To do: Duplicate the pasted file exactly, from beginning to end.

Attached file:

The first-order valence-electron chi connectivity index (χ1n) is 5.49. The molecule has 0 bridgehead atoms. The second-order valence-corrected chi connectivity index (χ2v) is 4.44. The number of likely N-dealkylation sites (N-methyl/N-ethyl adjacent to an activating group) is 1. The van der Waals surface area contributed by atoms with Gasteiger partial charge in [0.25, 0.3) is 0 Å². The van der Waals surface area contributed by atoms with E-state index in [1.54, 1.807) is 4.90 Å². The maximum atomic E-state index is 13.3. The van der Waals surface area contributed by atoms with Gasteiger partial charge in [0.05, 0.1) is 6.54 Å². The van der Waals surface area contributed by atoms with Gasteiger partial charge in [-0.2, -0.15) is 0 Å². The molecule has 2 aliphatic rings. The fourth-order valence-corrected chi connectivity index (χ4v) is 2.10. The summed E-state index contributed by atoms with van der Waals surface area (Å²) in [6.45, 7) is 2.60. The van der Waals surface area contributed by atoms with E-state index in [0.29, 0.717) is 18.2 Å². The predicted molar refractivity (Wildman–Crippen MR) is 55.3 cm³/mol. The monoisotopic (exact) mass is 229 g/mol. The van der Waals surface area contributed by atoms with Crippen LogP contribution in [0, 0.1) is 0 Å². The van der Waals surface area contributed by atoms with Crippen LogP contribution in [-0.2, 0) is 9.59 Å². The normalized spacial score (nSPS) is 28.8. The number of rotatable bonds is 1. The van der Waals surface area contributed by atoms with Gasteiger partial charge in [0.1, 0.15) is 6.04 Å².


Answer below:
The first-order valence-electron chi connectivity index (χ1n) is 5.49. The molecule has 0 bridgehead atoms. The second-order valence-corrected chi connectivity index (χ2v) is 4.44. The number of likely N-dealkylation sites (N-methyl/N-ethyl adjacent to an activating group) is 1. The van der Waals surface area contributed by atoms with Gasteiger partial charge in [0.25, 0.3) is 0 Å². The van der Waals surface area contributed by atoms with E-state index in [1.54, 1.807) is 4.90 Å². The maximum atomic E-state index is 13.3. The van der Waals surface area contributed by atoms with Gasteiger partial charge in [0.05, 0.1) is 6.54 Å². The van der Waals surface area contributed by atoms with Gasteiger partial charge in [-0.2, -0.15) is 0 Å². The molecule has 2 aliphatic rings. The fourth-order valence-corrected chi connectivity index (χ4v) is 2.10. The summed E-state index contributed by atoms with van der Waals surface area (Å²) in [6.45, 7) is 2.60. The van der Waals surface area contributed by atoms with E-state index in [0.29, 0.717) is 18.2 Å². The predicted molar refractivity (Wildman–Crippen MR) is 55.3 cm³/mol. The monoisotopic (exact) mass is 229 g/mol. The van der Waals surface area contributed by atoms with Crippen LogP contribution in [0, 0.1) is 0 Å². The van der Waals surface area contributed by atoms with Crippen LogP contribution in [-0.2, 0) is 9.59 Å². The normalized spacial score (nSPS) is 28.8. The number of rotatable bonds is 1. The van der Waals surface area contributed by atoms with Gasteiger partial charge in [0.1, 0.15) is 6.04 Å².